Coping with Anxiety Disorder

Coping with Anxiety Disorder

Talyaa Vardar, MA, FCPC, MCC
Talyaa Vardar, MA, FCPC, MCC
Executive Coach, Psychologist & Art Therapist

All of us worry or get scared sometimes. But if you feel extremely stressed or afraid much of the time, or if you repeatedly feel panicky, you may have an anxiety disorder. Anxiety disorders are among the most common mental illnesses, affecting millions of people each year. And yet, it does not have to be your destiny! There are effective treatment approaches, including cognitive behavioral therapies, psychotherapy, and medications. There are also integrative treatments to cope with anxiety, such as relaxation techniques, mindfulness meditation, and biofeedback.

Anxiety Symptoms

While symptoms vary widely, chances are good that at some point you’ve experienced occasional physical and emotional distress signals such as panicky breathing, your heart pounding in your chest, trouble sleeping, feelings of dread, or even loops of worry. By itself, anxiety isn’t a problem. It anchors the protective biological response to danger that boosts heartbeat and breathing, pumping oxygenated blood to your muscles as your body prepares to fight or flee. A healthy dose of anxiety can motivate you to get to work on time, move you to study well for an exam, or discourage you from walking alone in the unknown places at night.

Having anxiety is normal. The problem is that sometimes our anxiety responses get out of control, so that we overreact or react to the wrong situations, people or events.

Types of Anxiety Disorders

  • Generalized anxiety disorder: A pattern of excessive worry about a variety of issues on most days for at least six months, often accompanied by physical symptoms, such as muscle tension, a hammering heart, or dizziness.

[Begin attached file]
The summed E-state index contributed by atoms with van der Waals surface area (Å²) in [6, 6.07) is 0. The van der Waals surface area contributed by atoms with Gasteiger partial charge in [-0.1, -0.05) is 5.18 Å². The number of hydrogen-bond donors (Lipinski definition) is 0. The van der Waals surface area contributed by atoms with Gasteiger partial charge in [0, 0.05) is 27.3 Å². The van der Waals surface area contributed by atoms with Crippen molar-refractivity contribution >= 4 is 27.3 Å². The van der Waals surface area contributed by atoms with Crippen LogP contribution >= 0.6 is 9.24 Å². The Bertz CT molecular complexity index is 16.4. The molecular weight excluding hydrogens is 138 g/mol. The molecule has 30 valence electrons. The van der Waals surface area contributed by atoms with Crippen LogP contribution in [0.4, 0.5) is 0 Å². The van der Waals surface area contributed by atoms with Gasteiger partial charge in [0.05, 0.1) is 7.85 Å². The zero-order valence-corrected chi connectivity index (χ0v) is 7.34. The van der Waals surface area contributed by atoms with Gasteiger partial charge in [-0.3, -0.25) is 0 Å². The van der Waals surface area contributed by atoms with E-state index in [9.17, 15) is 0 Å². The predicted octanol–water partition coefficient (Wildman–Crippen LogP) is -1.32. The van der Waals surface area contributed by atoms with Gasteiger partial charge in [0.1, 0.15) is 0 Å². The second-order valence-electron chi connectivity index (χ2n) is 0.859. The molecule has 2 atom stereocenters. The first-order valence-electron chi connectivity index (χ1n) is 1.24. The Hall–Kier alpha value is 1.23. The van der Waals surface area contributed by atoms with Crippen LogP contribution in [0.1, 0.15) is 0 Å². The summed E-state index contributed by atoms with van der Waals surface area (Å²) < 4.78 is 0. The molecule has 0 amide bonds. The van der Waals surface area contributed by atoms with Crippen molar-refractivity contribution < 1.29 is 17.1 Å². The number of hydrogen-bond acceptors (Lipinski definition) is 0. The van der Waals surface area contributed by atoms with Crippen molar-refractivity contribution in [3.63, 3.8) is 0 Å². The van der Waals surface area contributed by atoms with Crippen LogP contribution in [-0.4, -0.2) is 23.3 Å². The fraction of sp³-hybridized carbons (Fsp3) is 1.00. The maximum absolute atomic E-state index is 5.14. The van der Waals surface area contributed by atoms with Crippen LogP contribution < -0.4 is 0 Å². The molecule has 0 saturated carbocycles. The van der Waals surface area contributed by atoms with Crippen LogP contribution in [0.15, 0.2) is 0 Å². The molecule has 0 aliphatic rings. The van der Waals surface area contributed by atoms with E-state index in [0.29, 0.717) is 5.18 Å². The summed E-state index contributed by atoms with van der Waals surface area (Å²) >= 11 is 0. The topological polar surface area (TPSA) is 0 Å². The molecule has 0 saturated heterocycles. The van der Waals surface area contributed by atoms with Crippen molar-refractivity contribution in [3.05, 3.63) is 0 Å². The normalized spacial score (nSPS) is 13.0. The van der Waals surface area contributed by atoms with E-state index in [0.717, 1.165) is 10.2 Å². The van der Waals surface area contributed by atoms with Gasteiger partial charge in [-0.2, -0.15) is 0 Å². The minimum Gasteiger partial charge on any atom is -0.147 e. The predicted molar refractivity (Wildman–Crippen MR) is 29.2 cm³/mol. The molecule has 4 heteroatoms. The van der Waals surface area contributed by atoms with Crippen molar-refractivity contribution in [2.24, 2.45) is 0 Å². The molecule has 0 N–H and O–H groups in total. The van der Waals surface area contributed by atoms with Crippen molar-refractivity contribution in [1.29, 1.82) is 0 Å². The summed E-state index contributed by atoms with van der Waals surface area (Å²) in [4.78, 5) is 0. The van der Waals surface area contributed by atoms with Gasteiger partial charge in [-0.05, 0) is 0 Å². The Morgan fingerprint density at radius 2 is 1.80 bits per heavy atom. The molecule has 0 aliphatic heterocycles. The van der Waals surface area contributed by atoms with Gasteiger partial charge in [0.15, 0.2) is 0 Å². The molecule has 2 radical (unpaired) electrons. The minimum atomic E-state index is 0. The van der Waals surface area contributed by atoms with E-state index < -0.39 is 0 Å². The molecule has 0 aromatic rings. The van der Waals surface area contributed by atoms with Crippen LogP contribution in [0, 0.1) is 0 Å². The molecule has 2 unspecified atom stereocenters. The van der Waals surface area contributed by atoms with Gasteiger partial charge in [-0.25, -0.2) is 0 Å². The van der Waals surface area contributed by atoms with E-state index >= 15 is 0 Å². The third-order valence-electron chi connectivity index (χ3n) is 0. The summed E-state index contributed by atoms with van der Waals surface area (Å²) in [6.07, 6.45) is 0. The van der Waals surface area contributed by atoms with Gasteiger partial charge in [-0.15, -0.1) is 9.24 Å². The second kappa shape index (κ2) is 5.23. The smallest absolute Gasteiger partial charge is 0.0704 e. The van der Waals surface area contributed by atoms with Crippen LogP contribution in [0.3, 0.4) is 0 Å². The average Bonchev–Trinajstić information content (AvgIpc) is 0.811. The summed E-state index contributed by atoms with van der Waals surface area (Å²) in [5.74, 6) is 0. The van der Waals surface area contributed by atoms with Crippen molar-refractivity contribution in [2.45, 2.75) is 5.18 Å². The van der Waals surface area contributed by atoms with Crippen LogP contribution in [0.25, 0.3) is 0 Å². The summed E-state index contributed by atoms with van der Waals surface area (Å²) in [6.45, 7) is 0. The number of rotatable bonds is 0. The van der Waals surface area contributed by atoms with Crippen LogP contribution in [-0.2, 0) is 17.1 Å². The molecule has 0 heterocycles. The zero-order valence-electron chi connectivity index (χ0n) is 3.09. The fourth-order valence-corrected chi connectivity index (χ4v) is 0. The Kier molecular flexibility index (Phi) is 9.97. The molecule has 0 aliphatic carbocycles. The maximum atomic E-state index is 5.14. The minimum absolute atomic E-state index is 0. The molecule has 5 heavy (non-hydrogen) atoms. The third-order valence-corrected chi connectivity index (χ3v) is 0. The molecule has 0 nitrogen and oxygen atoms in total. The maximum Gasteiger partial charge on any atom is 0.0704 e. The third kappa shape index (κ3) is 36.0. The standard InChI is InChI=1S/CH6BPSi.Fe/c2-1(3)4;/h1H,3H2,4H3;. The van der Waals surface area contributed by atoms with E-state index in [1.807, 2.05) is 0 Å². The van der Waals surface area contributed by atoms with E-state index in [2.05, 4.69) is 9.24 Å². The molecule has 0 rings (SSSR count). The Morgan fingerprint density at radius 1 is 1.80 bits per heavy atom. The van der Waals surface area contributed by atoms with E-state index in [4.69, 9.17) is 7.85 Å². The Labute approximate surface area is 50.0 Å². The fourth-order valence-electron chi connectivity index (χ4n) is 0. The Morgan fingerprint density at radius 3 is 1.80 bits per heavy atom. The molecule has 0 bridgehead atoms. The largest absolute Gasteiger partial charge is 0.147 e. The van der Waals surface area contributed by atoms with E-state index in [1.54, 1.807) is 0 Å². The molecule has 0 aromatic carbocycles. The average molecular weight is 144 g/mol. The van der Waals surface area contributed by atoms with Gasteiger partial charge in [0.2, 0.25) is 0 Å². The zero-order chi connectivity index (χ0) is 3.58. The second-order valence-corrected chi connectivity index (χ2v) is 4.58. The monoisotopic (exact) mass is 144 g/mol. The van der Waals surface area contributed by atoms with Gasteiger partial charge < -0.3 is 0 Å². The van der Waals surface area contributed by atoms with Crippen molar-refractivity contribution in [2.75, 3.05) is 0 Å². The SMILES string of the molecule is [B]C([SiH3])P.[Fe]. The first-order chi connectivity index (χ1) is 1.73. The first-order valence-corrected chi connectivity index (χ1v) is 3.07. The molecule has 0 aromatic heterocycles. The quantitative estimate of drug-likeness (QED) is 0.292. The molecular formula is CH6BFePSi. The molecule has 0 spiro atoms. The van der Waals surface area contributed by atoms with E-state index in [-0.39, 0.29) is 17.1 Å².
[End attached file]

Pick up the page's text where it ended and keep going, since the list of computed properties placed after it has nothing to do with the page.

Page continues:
• Social anxiety disorder: Feeling significant anxiety in social situations or when called on to perform in front of others, such as in public speaking.
  • Phobias: A particular animal, insect, object, or situation causes substantial anxiety.
  • Panic disorder: Panic attacks are sudden, intense episodes of heart-banging fear, breathlessness, and dread. “It’s the feeling you’d have if you just missed being hit by a Mack truck — but for people with panic disorder there is no Mack truck,” says Dr. Beresin.

Source: Harvard Medical School

The results of anxiety

Quality of life suffers when the anxiety persists. Intrusive thoughts, panic attacks, intense self-consciousness and fear of rejection, and other results of anxiety disorders compel people to avoid anxiety-provoking situations. This interferes with relationships, work, school, and activities as people isolate themselves, turn down opportunities, and undermine our joys of life.

There are effective interventions for anxiety

  • Changing your lifestyle habits, such as caffeine intake, walking outdoors, sleeping and eating well and avoiding substances that might cause anxiety symptoms.
  • Mind-body approaches, such as deep breathing, yoga, meditation, dancing and mindfulness.
  • Psychotherapy, such as cognitive behavioral therapy (CBT), exposure therapy and art therapy. CBT teaches people to reframe unhelpful anxious thinking based on our assumptions and past experiences, as thoughts influence our feelings and behaviors. Exposure therapy helps people express and calm anxiety by gradually exposing a person to feared situations or objects under guidance from a therapist. Art therapy helps people to express and reveal the stress underlining feared situations, people or objects under witnessing from an art therapist.
  • Medicines, Varying doses of some antidepressants help relieve anxiety when taken daily.

Often, a combination of these approaches is most effective. For example while having CBT, art therapy and/or exposure therapy it is effective to cultivate and strengthen coping skills to retain anxiety manageable such as learning to do yoga, meditation or beginning to paint, etc.

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